Cleaner Rare Earths

Chemistry professor David Hatchett
Jan. 14, 2016

There are 118 elements on the periodic table. The familiar ones in- clude hydrogen (1), oxygen (8), as well as the noble gases helium (2) and neon (10). But there is a subset of the periodic table that in- cludes less familiar elements. Count among them atomic numbers 57 through 71 — a group of metallic chemicals collectively referred to as “lanthanides,” or rare earth metals.

Found in the Earth’s crust, these rare earth metals are valued for their unique magnetic, optical, and catalyst properties. Many of the items we take for granted in modern life — consumer electronics, com- puters, clean energy, health care technology — depend on lanthanides to perform with the ef ciency, speed, and durability to which we’ve grown accustomed.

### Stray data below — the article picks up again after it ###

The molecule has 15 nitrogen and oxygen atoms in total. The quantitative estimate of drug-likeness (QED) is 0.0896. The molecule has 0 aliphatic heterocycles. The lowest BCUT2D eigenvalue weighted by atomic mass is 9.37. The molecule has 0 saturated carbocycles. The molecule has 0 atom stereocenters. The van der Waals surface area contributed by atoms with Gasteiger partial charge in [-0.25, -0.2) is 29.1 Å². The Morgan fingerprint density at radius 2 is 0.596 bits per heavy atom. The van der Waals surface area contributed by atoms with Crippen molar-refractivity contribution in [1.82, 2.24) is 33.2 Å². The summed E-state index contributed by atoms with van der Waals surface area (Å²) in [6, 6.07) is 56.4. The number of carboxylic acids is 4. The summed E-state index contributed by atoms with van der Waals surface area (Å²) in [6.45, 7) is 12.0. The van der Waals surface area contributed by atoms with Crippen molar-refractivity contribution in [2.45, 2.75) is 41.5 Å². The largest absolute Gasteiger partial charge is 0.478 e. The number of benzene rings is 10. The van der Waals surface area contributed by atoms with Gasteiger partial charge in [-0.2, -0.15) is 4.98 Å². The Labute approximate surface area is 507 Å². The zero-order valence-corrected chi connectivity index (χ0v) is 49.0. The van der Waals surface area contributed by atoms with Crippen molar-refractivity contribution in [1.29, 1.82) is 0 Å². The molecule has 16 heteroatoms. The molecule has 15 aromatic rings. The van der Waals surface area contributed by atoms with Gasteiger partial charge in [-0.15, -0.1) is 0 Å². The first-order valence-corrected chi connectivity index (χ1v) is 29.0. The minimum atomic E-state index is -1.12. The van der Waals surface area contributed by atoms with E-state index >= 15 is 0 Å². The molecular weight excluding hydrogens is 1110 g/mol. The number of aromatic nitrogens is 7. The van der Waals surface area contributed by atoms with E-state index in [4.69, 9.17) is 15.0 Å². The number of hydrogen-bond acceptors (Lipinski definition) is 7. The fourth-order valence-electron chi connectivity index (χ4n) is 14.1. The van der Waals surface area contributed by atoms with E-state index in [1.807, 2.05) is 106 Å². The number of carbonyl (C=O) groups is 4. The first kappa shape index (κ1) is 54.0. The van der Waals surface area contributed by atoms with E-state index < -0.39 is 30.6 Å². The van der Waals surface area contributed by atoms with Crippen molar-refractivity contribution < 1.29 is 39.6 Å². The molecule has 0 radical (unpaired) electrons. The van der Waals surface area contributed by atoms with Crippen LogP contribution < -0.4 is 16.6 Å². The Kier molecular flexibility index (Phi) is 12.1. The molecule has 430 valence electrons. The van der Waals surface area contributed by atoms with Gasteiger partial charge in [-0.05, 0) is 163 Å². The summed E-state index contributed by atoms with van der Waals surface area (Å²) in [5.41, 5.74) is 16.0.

China currently controls approximately 97 percent of the world supply of rare earth metals and oxides, says David Hatchett, a chemistry professor at UNLV. For the rest of the world this, obviously, is a source of some consternation.

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